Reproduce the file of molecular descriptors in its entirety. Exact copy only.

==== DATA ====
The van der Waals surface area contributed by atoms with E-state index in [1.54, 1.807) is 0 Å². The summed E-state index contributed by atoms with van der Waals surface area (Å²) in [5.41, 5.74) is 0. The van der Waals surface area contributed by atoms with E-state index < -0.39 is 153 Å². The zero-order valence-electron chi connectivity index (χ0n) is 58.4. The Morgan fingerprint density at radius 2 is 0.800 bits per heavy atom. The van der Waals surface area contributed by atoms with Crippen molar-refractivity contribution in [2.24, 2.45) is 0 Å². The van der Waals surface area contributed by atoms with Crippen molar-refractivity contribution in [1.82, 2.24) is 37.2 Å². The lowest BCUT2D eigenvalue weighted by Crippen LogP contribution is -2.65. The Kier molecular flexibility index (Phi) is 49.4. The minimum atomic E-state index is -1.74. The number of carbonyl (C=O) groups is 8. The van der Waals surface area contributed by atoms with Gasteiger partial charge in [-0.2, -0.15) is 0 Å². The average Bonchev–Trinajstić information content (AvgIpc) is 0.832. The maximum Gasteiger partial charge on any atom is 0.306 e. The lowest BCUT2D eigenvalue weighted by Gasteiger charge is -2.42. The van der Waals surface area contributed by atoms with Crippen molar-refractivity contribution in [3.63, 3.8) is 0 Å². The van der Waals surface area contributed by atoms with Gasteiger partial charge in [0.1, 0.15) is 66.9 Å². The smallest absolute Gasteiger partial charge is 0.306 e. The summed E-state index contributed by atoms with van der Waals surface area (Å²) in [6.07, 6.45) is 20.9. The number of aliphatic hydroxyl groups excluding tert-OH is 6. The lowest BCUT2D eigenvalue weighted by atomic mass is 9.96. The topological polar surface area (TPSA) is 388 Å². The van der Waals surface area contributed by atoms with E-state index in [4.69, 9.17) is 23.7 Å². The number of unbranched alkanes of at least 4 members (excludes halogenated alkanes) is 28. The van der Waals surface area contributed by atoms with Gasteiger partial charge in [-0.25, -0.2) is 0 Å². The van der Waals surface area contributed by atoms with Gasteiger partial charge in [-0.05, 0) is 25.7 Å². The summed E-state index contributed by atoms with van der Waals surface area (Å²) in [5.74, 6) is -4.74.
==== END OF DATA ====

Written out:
The van der Waals surface area contributed by atoms with E-state index in [1.54, 1.807) is 0 Å². The summed E-state index contributed by atoms with van der Waals surface area (Å²) in [5.41, 5.74) is 0. The van der Waals surface area contributed by atoms with E-state index < -0.39 is 153 Å². The zero-order valence-electron chi connectivity index (χ0n) is 58.4. The Morgan fingerprint density at radius 2 is 0.800 bits per heavy atom. The van der Waals surface area contributed by atoms with Crippen molar-refractivity contribution in [2.24, 2.45) is 0 Å². The van der Waals surface area contributed by atoms with Crippen molar-refractivity contribution in [1.82, 2.24) is 37.2 Å². The lowest BCUT2D eigenvalue weighted by Crippen LogP contribution is -2.65. The Kier molecular flexibility index (Phi) is 49.4. The minimum atomic E-state index is -1.74. The number of carbonyl (C=O) groups is 8. The van der Waals surface area contributed by atoms with Gasteiger partial charge in [-0.2, -0.15) is 0 Å². The average Bonchev–Trinajstić information content (AvgIpc) is 0.832. The maximum Gasteiger partial charge on any atom is 0.306 e. The lowest BCUT2D eigenvalue weighted by Gasteiger charge is -2.42. The van der Waals surface area contributed by atoms with Crippen molar-refractivity contribution in [3.63, 3.8) is 0 Å². The van der Waals surface area contributed by atoms with Gasteiger partial charge in [0.1, 0.15) is 66.9 Å². The smallest absolute Gasteiger partial charge is 0.306 e. The summed E-state index contributed by atoms with van der Waals surface area (Å²) in [6.07, 6.45) is 20.9. The number of aliphatic hydroxyl groups excluding tert-OH is 6. The lowest BCUT2D eigenvalue weighted by atomic mass is 9.96. The topological polar surface area (TPSA) is 388 Å². The van der Waals surface area contributed by atoms with E-state index in [4.69, 9.17) is 23.7 Å². The number of unbranched alkanes of at least 4 members (excludes halogenated alkanes) is 28. The van der Waals surface area contributed by atoms with Gasteiger partial charge in [-0.25, -0.2) is 0 Å². The van der Waals surface area contributed by atoms with Gasteiger partial charge in [-0.05, 0) is 25.7 Å². The summed E-state index contributed by atoms with van der Waals surface area (Å²) in [5.74, 6) is -4.74.